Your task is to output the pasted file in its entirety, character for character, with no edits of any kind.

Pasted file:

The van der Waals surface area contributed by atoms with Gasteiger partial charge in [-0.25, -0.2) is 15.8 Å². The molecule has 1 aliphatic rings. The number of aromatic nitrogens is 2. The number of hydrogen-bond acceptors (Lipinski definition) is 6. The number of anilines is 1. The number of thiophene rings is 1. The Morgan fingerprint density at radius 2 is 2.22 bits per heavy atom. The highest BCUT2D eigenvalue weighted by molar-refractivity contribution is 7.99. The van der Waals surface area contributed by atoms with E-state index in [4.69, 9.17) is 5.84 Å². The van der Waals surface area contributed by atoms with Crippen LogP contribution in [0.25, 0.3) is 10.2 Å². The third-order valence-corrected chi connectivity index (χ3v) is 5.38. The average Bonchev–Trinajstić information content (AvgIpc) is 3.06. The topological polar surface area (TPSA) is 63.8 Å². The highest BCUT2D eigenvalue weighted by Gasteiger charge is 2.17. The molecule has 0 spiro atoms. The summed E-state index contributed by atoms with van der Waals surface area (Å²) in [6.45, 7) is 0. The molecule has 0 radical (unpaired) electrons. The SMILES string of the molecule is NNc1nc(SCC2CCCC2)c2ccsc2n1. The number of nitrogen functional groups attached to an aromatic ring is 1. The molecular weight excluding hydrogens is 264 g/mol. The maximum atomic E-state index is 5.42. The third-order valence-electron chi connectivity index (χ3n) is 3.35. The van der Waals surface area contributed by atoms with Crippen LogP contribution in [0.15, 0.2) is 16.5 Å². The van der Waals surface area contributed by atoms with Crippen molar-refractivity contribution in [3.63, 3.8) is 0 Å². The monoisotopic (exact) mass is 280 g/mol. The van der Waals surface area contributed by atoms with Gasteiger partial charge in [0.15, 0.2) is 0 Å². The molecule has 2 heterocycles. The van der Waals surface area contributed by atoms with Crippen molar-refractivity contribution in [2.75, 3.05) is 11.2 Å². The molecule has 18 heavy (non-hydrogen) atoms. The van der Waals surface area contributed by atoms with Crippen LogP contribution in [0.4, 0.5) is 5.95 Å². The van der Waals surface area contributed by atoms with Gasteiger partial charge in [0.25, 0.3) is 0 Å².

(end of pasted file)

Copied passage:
The van der Waals surface area contributed by atoms with Gasteiger partial charge in [-0.25, -0.2) is 15.8 Å². The molecule has 1 aliphatic rings. The number of aromatic nitrogens is 2. The number of hydrogen-bond acceptors (Lipinski definition) is 6. The number of anilines is 1. The number of thiophene rings is 1. The Morgan fingerprint density at radius 2 is 2.22 bits per heavy atom. The highest BCUT2D eigenvalue weighted by molar-refractivity contribution is 7.99. The van der Waals surface area contributed by atoms with E-state index in [4.69, 9.17) is 5.84 Å². The van der Waals surface area contributed by atoms with Crippen LogP contribution in [0.25, 0.3) is 10.2 Å². The third-order valence-corrected chi connectivity index (χ3v) is 5.38. The average Bonchev–Trinajstić information content (AvgIpc) is 3.06. The topological polar surface area (TPSA) is 63.8 Å². The highest BCUT2D eigenvalue weighted by Gasteiger charge is 2.17. The molecule has 0 spiro atoms. The summed E-state index contributed by atoms with van der Waals surface area (Å²) in [6.45, 7) is 0. The molecule has 0 radical (unpaired) electrons. The SMILES string of the molecule is NNc1nc(SCC2CCCC2)c2ccsc2n1. The number of nitrogen functional groups attached to an aromatic ring is 1. The molecular weight excluding hydrogens is 264 g/mol. The maximum atomic E-state index is 5.42. The third-order valence-electron chi connectivity index (χ3n) is 3.35. The van der Waals surface area contributed by atoms with Crippen LogP contribution in [0.15, 0.2) is 16.5 Å². The van der Waals surface area contributed by atoms with Crippen molar-refractivity contribution in [3.63, 3.8) is 0 Å². The monoisotopic (exact) mass is 280 g/mol. The van der Waals surface area contributed by atoms with Gasteiger partial charge in [0.15, 0.2) is 0 Å². The molecule has 2 heterocycles. The van der Waals surface area contributed by atoms with Crippen molar-refractivity contribution in [2.75, 3.05) is 11.2 Å². The molecule has 18 heavy (non-hydrogen) atoms. The van der Waals surface area contributed by atoms with Crippen LogP contribution in [0.4, 0.5) is 5.95 Å². The van der Waals surface area contributed by atoms with Gasteiger partial charge in [0.25, 0.3) is 0 Å².